This male Tule Elk was pimpin' with more than a dozen ladies in his harem. But really, who's gonna argue with a burly, mangy, and horny twelve-point bull about his dating habits?

The wind and fog were almost enough to dissuade me from visiting the Point Reyes National Seashore to capture images and audio of the California tule elk, one of the largest species of deer in the world. September is the end of the tule elk’s rut, so I was nearing the end of the time-window when I had the best chance of seeing and hearing bulls fighting, courting, and generally carrying on in order to secure mates.

As I drove down the windy, isolated road past long, undulating fences and remote dairy farms, I didn’t find the protected elk herds where I usually see them. I saw and photographed a few stray females, but they don’t typically make any vocalizations. Finally, I saw a harem of sixteen females and one male (“bull”) near the very end of the road. I used my car as a wind break for my microphone and windscreen, settled in, and waited for the stag to vocalize (snapping pictures with my telephoto lens when the opportunities arose). It’s rough to get ambience-free recordings out there; it’s a spit of land surrounded by storm-whipped water on all sides, and the wind was gusting to around 25mph, so the waves and wind were constantly roaring. (Side/tech note: Soundtrack Pro did a far better job on noise reduction, while preserving the desired frequencies and dynamics, than Sound Soap Pro.)

My patience and stillness was ultimately rewarded by several pretty clean recordings of the bull bugling. Trust me, it doesn’t sound like a bugle. More like unholy screams. The male tule elk’s call is as loud as it is piercing, with gigantic 2kHz frequency peaks that are 25dB higher than any other frequency. You may want to turn down your headphones or speakers at first. (I probably should have issued this warning for certain other posts, too.)

Tule Elk, Bugling by noisejockey

Tags: , , , , , , , , , , , | 2 Comments »

Creeping Crawlies and Contact Mics

Posted: July 16th, 2009 | Author: | Filed under: field recording, gear, nature recording
Full-Contact Audio: Contact microphones are cheap, fun, and beg for questionable uses.

Full-Contact Audio: Contact microphones are cheap, fun, and beg for questionable uses.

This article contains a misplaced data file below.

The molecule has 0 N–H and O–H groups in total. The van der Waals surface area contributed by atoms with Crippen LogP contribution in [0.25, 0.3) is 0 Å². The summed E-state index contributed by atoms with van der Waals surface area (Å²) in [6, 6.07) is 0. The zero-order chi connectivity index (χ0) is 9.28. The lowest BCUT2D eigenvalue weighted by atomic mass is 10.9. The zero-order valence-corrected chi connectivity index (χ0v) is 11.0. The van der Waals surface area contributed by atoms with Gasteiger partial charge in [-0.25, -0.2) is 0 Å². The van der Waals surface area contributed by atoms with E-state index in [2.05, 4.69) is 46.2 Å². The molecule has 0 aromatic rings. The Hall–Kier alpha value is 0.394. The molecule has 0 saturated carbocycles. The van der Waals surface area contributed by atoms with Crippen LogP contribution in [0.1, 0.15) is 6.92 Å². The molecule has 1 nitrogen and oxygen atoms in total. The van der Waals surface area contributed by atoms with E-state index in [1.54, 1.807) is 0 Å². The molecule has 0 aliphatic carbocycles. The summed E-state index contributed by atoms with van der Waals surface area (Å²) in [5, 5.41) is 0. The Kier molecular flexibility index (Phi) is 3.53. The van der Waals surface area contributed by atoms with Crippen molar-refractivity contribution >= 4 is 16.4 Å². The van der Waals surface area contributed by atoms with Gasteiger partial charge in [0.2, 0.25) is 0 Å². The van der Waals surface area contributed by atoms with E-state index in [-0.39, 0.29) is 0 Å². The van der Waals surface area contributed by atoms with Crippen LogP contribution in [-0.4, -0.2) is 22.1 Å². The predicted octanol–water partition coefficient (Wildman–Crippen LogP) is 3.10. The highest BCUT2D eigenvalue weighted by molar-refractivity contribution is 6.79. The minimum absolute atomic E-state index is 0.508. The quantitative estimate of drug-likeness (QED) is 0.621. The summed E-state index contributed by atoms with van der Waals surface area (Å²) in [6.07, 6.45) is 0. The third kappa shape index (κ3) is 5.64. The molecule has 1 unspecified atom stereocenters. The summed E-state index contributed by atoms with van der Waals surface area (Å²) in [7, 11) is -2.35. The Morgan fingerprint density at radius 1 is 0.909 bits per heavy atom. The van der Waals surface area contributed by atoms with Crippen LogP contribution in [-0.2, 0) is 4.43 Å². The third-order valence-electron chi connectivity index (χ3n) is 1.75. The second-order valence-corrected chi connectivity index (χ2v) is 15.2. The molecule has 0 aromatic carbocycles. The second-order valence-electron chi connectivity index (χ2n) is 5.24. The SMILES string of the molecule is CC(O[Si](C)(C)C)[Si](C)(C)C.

There are Japanese beetle larvae living in my planter boxes. When we turn the soil, we sometimes unearth over a hundred at a time. We usually dig them out, leave them in a shallow bowl, and the local birds have a feast. I always wondered what disgusting critters that small sounded like, crawling around in a big ol’ pile.

This seemed like a job for contact microphones, the small little piezo elements that detect vibrations through objects rather than through the air. You can make your own for less than $5, but being a complete soldering nimrod, I ordered two hand-built, XLR-equipped and Plasti-Dipped contact microphones from Jeff Thompson at ContactMics.com. I jammed  one of them into this slowly writhing mass. Totally gross. However, the sound was not at all as I had expected: crisp, brittle, and not that slimy. Since I’ve just recontextualized what this sound is, you’ll probably get all creeped out anyway. So enjoy. (Sorry about the ground loop hum, I was in a hurry and didn’t properly troubleshoot…)


[Piezo contact microphone into Sound Devices 702]

Tags: , , , | 2 Comments »

Belize Dawn Chorus

Posted: July 8th, 2009 | Author: | Filed under: field recording, nature recording
This Belizean monkey despises you and your audio tomfoolery!

This Belizean monkey despises you and your audio tomfoolery!

While staying in the Belizean jungle on vacation, I shoved my travel-worn Zoom H2 outside at the crack of dawn and let it run for a while. The jungle was simply alive with sound, and we were pretty far from any roads, so the recording was super clean and the birds were quite close by. Another great example of ensuring you have some sort of recording device – even if it’s not the best one – to capture such moments.

Apologies that I’ve not identified any species in this recording.


[Zoom H2, 90°-spread front mics]

Tags: , , | No Comments »